This, of course, is easier said than done. Data implementation in schools is something that needs to be prioritized from the top down. That doesn’t mean educational leaders should spend more time talking about how good data is. It does mean they should give teachers the resources—including time—that they need to do it effectively. Not only will this showcase the effectiveness of remote learning within the school but it will also provide a clearer picture of overall trends within the school.

Provide Materials That Suit Different Learning Styles

It’s easier to accommodate different learning styles online than it is in person. Remote work typically requires more independent effort. Students engage privately with their materials—many of which are digital and software-produced. Educators may find that they can help struggling students do better with programs that adjust to suit their specific learning style. Traditional classroom learning has long favored kids who learn best through reading and writing. Online, it’s easier to give everyone the chance to shine.

Try To Respect Boundaries

Teachers hate the purposely blacked-out screen, or the student who remains forever on mute. There are certainly situations where both behaviors need to be modified. If the child is hiding behind a black screen as a way to avoid work, they may need to be coaxed back into the group.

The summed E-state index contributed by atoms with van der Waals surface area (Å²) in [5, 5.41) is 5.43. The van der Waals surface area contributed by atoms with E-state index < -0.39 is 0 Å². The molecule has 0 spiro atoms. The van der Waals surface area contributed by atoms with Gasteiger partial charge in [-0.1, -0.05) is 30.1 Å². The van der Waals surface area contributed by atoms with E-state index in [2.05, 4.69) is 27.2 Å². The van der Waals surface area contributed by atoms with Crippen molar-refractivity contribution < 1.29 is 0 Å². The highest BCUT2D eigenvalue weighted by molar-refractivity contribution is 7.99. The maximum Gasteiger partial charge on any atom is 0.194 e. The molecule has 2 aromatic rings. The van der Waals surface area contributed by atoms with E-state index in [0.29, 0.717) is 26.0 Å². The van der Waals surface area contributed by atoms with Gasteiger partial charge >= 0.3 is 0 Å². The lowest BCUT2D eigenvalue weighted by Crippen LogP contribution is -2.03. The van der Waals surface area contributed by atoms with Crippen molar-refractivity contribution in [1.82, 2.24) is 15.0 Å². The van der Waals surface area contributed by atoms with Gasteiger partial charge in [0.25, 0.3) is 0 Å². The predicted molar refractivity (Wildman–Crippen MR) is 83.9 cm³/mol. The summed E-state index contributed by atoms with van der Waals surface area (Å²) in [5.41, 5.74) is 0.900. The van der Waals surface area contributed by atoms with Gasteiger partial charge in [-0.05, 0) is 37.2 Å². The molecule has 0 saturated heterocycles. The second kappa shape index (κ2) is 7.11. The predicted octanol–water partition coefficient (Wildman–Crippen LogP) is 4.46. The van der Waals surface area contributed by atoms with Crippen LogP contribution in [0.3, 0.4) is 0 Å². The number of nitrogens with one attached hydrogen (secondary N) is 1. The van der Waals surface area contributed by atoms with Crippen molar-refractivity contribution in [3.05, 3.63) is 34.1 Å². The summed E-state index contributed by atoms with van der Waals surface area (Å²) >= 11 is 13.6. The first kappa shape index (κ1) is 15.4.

However, it’s important to keep in mind that you never know what’s going on in the background. Maybe their parents are fighting and they don’t want anyone to know. Maybe their house is small and they have no choice but to work in the same room where their grandmother is clipping her toenails on the couch.

Sometimes, a black screen means that a child is choosing to participate even though their learning conditions are not currently optimal. It is important to respect that to the extent that you can. Aren’t sure which students need privacy and which are exploiting the system? You may find it productive to reach out to help struggling students whose screens are always blacked out. You don’t need to ask them what is going on. Instead, see if there are any questions or concerns that you can address. That way, you’re at least touching base.

Check-In Regularly

It’s much easier to neglect a child when they are miles away. One of the main reasons that kids struggle with eLearning is that they don’t get the same level of attention they would have in the classroom. For the occasional snow day, that’s probably alright. If school is remote for an extended period of time, it’s a good idea to actively keep tabs on everyone. Ask questions. Learn more about what barriers to learning they are encountering. Chances are that every student’s answer will be a little different.


Ultimately, many of the same issues that are inherent to classroom learning work their way into the remote setting as well. Kids experience hardships—be they internal or external—that keep them from achieving their best outcomes. Teachers, overworked and under supported, lack the ability to fully tend to their needs.

The unfortunate fact is that no single strategy will eliminate every barrier to learning, remote or otherwise. However, by actively engaging with the challenges specific to remote learning, teachers can increase their student’s odds of experiencing good results.